More than a dozen banks and investment firms are suspected co-conspirators in a criminal probe by the Justice Department's antitrust division into alleged bid-rigging and price-fixing in the municipal financing market, according to a court filing.

The list of banks was "inadvertently" filed last week in U.S. District Court in Manhattan as part of defense lawyers' request for specific evidence from the government in a criminal case against three former executives of CDR Financial Products Inc., a California municipal-bond broker.

The executives, including CDR founder David Rubin, were indicted in October on conspiracy and fraud charges. They have denied wrongdoing.

In a letter Thursday, the lawyers asked U.S. District Judge Victor Marrero, who is hearing the criminal case, to strike the inadvertent filing. He granted the request, according to Bloomberg News.

The banks and investment firms include units of JPMorgan Chase & Co., UBS AG, Citigroup Inc., Wells Fargo & Co., Bank of America Corp., General Electric Co., Lehman Brothers Inc. and Societe Generale. None of the alleged co-conspirators has been accused of criminal wrongdoing.

UBS, Citigroup, Societe Generale, JPMorgan Chase and Wells Fargo all declined to comment Friday. Bank of America, Lehman Brothers and GE did not immediately return phone calls seeking comment.

The Justice Department also declined to comment Friday.

The antitrust division has been doing an industrywide probe of alleged manipulation of the municipal financing market since 2006. The Securities and Exchange Commission is doing a separate civil probe.

In 2007, Bank of America agreed to cooperate with the Justice Department probe in exchange for not being subject to criminal charges.

Three CDR employees pleaded guilty this year to criminal charges.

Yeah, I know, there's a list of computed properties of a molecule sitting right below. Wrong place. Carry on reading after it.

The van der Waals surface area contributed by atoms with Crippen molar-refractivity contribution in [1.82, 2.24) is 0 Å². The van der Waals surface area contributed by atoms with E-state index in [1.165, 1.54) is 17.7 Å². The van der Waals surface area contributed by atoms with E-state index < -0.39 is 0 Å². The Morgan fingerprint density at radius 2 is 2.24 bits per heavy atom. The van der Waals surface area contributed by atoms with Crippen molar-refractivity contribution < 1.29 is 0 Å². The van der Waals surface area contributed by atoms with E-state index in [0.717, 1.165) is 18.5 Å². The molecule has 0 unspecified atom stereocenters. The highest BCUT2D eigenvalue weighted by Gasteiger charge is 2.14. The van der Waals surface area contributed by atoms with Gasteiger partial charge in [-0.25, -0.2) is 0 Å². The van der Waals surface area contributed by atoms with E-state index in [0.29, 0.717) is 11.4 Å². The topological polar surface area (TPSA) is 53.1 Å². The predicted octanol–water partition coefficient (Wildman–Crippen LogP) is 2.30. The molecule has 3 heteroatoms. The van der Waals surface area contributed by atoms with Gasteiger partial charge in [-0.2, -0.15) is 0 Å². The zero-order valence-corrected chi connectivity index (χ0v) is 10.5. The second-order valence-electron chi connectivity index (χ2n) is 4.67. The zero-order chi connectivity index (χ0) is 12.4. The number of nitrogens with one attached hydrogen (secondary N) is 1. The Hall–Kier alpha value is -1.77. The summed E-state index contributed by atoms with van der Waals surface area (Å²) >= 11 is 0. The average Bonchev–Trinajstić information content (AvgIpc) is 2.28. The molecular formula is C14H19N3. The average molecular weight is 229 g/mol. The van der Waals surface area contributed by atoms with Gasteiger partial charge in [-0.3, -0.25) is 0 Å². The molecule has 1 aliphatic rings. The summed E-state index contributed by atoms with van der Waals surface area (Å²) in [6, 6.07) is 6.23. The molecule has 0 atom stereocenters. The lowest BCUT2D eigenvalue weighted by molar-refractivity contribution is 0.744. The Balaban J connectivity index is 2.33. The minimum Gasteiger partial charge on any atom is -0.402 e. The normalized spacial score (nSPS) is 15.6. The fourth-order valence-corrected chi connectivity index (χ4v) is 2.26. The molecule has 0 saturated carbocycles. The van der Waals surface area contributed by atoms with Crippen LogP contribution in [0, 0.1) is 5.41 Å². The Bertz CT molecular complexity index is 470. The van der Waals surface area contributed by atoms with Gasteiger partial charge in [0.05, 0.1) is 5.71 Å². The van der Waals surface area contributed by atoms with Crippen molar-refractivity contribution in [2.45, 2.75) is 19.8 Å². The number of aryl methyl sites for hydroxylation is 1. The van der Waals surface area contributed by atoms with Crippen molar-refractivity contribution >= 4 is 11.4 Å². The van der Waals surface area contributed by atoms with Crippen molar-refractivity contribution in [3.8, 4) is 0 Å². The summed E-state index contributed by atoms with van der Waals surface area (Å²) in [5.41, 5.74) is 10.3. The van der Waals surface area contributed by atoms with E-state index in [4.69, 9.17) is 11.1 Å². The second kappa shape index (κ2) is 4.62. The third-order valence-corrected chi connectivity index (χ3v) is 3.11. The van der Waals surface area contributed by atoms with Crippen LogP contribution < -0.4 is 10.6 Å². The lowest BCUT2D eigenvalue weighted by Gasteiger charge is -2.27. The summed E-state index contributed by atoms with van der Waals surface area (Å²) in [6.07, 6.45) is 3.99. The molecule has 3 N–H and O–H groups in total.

Dozens of banks have been subpoenaed, and several have acknowledged this publicly.

In the CDR criminal case, it and its executives are alleged to have conspired to allocate and rig bids for investment agreements or other municipal finance contracts, according to the indictment.

This allegedly included designating the winning bidder in advance, discussing and agreeing on what the co-conspirators would bid for certain financing contracts and causing losing bids to be submitted with the understanding that losing bidders would be allocated other investment agreements or municipal finance contracts.

In their motion, lawyers for Rubin and the other former CDR executives said prosecutors had indicated at a hearing in December that they planned to prove about "300 discrete municipal bond deals" were tainted by the alleged conspiracy during almost a decade.

The municipal financing deals at issue ran from 1998 to 2005 and included school district general obligation refunding bonds and revenue bonds for airports, hospitals and public housing projects, according to a document given the CDR defense lawyers. The document was filed publicly with the list of suspected co-conspirators.

The banks and investment firms also are subject to lawsuits by local governments and other entities that claim they were forced to pay more for financing and received smaller proceeds as a result of the alleged collusion.

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